Unfortunately, this is not necessarily because of the country’s outstanding performance, but because of increased levels of corruption in neighbouring countries. Tellingly, at the end of 2022, Austria vetoed Romania’s Schengen accession due to the level of corruption.
Most corruption cases still concern public procurement procedures in Romania, and there are still serious problems with Romania’s border controls, but vetoing Schengen is counterproductive.
Corruption cuts across borders. It is our common European problem. Whether we like it or not: we are bound together. Romanian society has a unique commitment to corruption-free politics and this needs European support.
The veto, on the other hand, is hurting the people, not the criminals. While several central European countries show a growing indifference to corruption, it would be wrong to punish a society that does not think that way and still resists.
“Imagine cancelling your tax residence from the country where your head is on the coins”, the tweet says.
In Spain, corruption has reached the highest level: the monarchy. After decades of a policy of eyes wide shut to the shady business of Juan Carlos I (our first King after the Franco dictatorship), the scandal grew so big that he was forced to abdicate to save the institution.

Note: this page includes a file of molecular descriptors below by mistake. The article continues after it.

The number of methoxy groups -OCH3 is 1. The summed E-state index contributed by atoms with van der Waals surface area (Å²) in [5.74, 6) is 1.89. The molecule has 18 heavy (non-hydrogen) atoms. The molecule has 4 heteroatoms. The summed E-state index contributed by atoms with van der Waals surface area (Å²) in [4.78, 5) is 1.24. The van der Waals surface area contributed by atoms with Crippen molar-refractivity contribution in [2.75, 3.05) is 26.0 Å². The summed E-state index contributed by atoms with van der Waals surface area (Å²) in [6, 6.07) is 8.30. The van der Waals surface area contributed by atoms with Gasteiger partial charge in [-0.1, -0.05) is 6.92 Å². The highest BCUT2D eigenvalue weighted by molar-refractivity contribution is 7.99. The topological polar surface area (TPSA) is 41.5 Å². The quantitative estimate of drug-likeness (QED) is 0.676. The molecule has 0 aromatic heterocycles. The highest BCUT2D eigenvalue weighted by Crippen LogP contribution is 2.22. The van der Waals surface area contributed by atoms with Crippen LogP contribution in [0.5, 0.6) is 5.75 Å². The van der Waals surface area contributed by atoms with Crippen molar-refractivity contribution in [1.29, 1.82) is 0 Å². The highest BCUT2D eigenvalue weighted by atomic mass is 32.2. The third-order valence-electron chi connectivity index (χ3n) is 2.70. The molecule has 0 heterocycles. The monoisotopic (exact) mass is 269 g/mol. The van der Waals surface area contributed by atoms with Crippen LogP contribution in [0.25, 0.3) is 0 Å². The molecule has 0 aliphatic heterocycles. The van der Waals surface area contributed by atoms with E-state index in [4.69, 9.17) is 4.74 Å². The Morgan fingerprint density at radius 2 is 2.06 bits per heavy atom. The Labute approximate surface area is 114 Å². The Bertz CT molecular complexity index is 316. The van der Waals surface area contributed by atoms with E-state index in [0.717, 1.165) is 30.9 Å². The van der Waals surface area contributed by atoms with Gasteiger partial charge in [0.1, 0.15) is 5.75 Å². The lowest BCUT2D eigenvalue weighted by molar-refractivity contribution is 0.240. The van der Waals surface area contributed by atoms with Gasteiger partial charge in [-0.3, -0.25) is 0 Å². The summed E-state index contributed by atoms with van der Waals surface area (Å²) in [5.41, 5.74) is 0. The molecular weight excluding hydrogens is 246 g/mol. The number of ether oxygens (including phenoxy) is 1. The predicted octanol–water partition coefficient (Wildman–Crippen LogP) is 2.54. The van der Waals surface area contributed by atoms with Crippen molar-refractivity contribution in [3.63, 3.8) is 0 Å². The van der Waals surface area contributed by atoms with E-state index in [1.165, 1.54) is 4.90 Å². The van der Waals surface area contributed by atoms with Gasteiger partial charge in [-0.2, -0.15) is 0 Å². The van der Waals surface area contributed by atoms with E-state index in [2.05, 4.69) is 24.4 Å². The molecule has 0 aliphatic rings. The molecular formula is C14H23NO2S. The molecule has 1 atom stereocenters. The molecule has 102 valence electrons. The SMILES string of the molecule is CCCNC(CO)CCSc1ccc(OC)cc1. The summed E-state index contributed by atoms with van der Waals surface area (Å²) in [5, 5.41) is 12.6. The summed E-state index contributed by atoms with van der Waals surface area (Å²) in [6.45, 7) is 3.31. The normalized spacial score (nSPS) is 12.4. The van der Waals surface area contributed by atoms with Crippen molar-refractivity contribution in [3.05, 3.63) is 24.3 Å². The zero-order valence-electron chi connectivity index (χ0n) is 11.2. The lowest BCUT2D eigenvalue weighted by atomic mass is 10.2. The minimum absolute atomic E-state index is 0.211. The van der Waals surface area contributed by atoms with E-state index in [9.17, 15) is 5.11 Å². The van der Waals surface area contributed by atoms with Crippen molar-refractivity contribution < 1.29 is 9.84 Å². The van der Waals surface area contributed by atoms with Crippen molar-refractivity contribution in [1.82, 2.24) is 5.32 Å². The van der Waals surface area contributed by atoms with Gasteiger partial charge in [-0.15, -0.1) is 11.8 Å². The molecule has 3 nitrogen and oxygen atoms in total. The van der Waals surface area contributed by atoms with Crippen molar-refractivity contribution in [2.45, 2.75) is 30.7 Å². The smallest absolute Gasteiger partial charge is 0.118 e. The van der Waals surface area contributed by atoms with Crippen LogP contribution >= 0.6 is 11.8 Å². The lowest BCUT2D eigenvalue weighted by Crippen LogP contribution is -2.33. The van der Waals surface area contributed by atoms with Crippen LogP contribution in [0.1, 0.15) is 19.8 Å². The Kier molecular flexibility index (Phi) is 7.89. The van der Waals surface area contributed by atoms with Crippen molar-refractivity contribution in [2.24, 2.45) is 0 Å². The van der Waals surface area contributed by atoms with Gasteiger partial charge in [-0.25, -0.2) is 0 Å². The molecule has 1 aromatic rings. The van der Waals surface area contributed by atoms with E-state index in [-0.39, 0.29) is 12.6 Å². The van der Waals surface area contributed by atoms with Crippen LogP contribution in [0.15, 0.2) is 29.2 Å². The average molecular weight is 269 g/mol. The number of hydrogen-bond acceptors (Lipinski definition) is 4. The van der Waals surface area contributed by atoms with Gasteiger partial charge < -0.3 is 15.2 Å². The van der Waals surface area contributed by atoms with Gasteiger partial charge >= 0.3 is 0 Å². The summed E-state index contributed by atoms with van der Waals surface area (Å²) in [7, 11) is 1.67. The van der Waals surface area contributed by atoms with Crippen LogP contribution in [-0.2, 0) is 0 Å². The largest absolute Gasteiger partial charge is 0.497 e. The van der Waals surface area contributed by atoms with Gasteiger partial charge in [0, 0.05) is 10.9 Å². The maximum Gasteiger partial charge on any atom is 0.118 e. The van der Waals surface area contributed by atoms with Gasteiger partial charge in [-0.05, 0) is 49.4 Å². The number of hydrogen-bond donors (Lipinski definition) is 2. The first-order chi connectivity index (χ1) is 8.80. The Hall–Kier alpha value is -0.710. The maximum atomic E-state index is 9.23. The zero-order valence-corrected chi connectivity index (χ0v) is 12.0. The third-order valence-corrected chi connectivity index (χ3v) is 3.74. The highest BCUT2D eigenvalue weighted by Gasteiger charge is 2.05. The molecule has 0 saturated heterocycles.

So now, as “emeritus King” Juan Carlos lives in “exile” in the United Arab Emirates, where he had previously used his status as the Spanish monarch to make business.
Juan Carlos has even changed his tax residency to the UAE to avoid investigation by the Spanish Treasury for tax evasion regarding juicy ‘presents’ from his Arab friends. Surreal, isn’t it? So much that the Spanish can only do one thing: laugh.
Ten years ago, it seemed hopeless. Corruption in Ukraine was so ubiquitous it was hard to name a sector that bribery and sleaze did not infect. Education, customs, medicine ― at every level of society was a corrupt method of getting things done, which was the easier route for many citizens.
Then-president Victor Yanukovych headed the trend, amassing a treasure trove of bribes. The 2013-14 clashes started partly because people were fed up with corruption. New president, Petro Poroshenko, won using the slogan: “Living in a new way”.